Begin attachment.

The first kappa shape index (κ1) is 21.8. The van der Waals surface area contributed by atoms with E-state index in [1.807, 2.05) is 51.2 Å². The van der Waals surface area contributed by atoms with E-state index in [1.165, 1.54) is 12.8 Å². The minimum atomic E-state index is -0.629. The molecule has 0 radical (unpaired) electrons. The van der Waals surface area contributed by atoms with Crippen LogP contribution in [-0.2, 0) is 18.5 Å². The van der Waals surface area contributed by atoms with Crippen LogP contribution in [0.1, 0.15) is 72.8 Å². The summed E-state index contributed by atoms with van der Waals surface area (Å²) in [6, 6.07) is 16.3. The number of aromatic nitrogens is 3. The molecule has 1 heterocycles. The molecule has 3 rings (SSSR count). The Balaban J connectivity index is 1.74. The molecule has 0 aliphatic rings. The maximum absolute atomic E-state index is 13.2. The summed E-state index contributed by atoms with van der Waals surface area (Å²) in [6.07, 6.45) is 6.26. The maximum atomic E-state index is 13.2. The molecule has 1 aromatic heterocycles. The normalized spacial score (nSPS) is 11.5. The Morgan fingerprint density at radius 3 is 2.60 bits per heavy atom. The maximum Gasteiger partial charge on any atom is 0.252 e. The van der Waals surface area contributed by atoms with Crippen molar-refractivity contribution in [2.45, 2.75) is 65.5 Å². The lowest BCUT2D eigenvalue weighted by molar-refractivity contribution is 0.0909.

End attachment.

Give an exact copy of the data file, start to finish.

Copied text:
The first kappa shape index (κ1) is 21.8. The van der Waals surface area contributed by atoms with E-state index in [1.807, 2.05) is 51.2 Å². The van der Waals surface area contributed by atoms with E-state index in [1.165, 1.54) is 12.8 Å². The minimum atomic E-state index is -0.629. The molecule has 0 radical (unpaired) electrons. The van der Waals surface area contributed by atoms with Crippen LogP contribution in [-0.2, 0) is 18.5 Å². The van der Waals surface area contributed by atoms with Crippen LogP contribution in [0.1, 0.15) is 72.8 Å². The summed E-state index contributed by atoms with van der Waals surface area (Å²) in [6, 6.07) is 16.3. The number of aromatic nitrogens is 3. The molecule has 1 heterocycles. The molecule has 3 rings (SSSR count). The Balaban J connectivity index is 1.74. The molecule has 0 aliphatic rings. The maximum absolute atomic E-state index is 13.2. The summed E-state index contributed by atoms with van der Waals surface area (Å²) in [6.07, 6.45) is 6.26. The maximum atomic E-state index is 13.2. The molecule has 1 aromatic heterocycles. The normalized spacial score (nSPS) is 11.5. The Morgan fingerprint density at radius 3 is 2.60 bits per heavy atom. The maximum Gasteiger partial charge on any atom is 0.252 e. The van der Waals surface area contributed by atoms with Crippen molar-refractivity contribution in [2.45, 2.75) is 65.5 Å². The lowest BCUT2D eigenvalue weighted by molar-refractivity contribution is 0.0909.